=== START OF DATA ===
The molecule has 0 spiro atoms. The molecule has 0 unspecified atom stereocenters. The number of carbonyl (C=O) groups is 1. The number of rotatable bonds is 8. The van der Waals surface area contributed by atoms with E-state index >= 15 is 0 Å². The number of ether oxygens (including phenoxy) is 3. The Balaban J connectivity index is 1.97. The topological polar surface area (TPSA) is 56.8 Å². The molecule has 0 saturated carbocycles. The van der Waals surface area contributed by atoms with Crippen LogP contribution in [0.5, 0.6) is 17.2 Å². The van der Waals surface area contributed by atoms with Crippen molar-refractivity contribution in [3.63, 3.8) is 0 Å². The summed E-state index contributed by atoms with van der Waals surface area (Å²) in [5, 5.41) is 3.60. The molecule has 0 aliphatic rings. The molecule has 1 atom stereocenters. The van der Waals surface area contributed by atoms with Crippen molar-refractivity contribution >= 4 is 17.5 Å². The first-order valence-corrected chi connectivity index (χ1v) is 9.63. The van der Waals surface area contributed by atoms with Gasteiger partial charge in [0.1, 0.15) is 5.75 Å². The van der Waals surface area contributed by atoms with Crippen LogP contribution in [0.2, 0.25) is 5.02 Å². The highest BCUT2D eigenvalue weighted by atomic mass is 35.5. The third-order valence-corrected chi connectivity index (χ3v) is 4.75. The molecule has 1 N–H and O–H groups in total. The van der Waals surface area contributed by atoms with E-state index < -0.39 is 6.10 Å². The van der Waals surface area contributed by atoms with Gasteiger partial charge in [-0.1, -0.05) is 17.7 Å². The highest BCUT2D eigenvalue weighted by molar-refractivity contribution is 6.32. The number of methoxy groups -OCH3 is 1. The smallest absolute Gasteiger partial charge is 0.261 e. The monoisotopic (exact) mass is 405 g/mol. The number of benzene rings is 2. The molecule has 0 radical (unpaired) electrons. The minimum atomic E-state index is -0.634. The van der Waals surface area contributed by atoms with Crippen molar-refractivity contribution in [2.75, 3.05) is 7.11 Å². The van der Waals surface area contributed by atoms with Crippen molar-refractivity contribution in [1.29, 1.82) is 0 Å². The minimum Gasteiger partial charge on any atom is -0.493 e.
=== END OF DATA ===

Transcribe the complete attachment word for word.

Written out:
The molecule has 0 spiro atoms. The molecule has 0 unspecified atom stereocenters. The number of carbonyl (C=O) groups is 1. The number of rotatable bonds is 8. The van der Waals surface area contributed by atoms with E-state index >= 15 is 0 Å². The number of ether oxygens (including phenoxy) is 3. The Balaban J connectivity index is 1.97. The topological polar surface area (TPSA) is 56.8 Å². The molecule has 0 saturated carbocycles. The van der Waals surface area contributed by atoms with Crippen LogP contribution in [0.5, 0.6) is 17.2 Å². The van der Waals surface area contributed by atoms with Crippen molar-refractivity contribution in [3.63, 3.8) is 0 Å². The summed E-state index contributed by atoms with van der Waals surface area (Å²) in [5, 5.41) is 3.60. The molecule has 0 aliphatic rings. The molecule has 1 atom stereocenters. The van der Waals surface area contributed by atoms with Crippen molar-refractivity contribution >= 4 is 17.5 Å². The first-order valence-corrected chi connectivity index (χ1v) is 9.63. The van der Waals surface area contributed by atoms with Gasteiger partial charge in [0.1, 0.15) is 5.75 Å². The van der Waals surface area contributed by atoms with Crippen LogP contribution in [0.2, 0.25) is 5.02 Å². The highest BCUT2D eigenvalue weighted by atomic mass is 35.5. The third-order valence-corrected chi connectivity index (χ3v) is 4.75. The molecule has 1 N–H and O–H groups in total. The van der Waals surface area contributed by atoms with E-state index < -0.39 is 6.10 Å². The van der Waals surface area contributed by atoms with Gasteiger partial charge in [-0.1, -0.05) is 17.7 Å². The highest BCUT2D eigenvalue weighted by molar-refractivity contribution is 6.32. The number of methoxy groups -OCH3 is 1. The smallest absolute Gasteiger partial charge is 0.261 e. The monoisotopic (exact) mass is 405 g/mol. The number of benzene rings is 2. The molecule has 0 radical (unpaired) electrons. The minimum atomic E-state index is -0.634. The van der Waals surface area contributed by atoms with Crippen molar-refractivity contribution in [2.75, 3.05) is 7.11 Å². The van der Waals surface area contributed by atoms with Crippen molar-refractivity contribution in [1.29, 1.82) is 0 Å². The minimum Gasteiger partial charge on any atom is -0.493 e.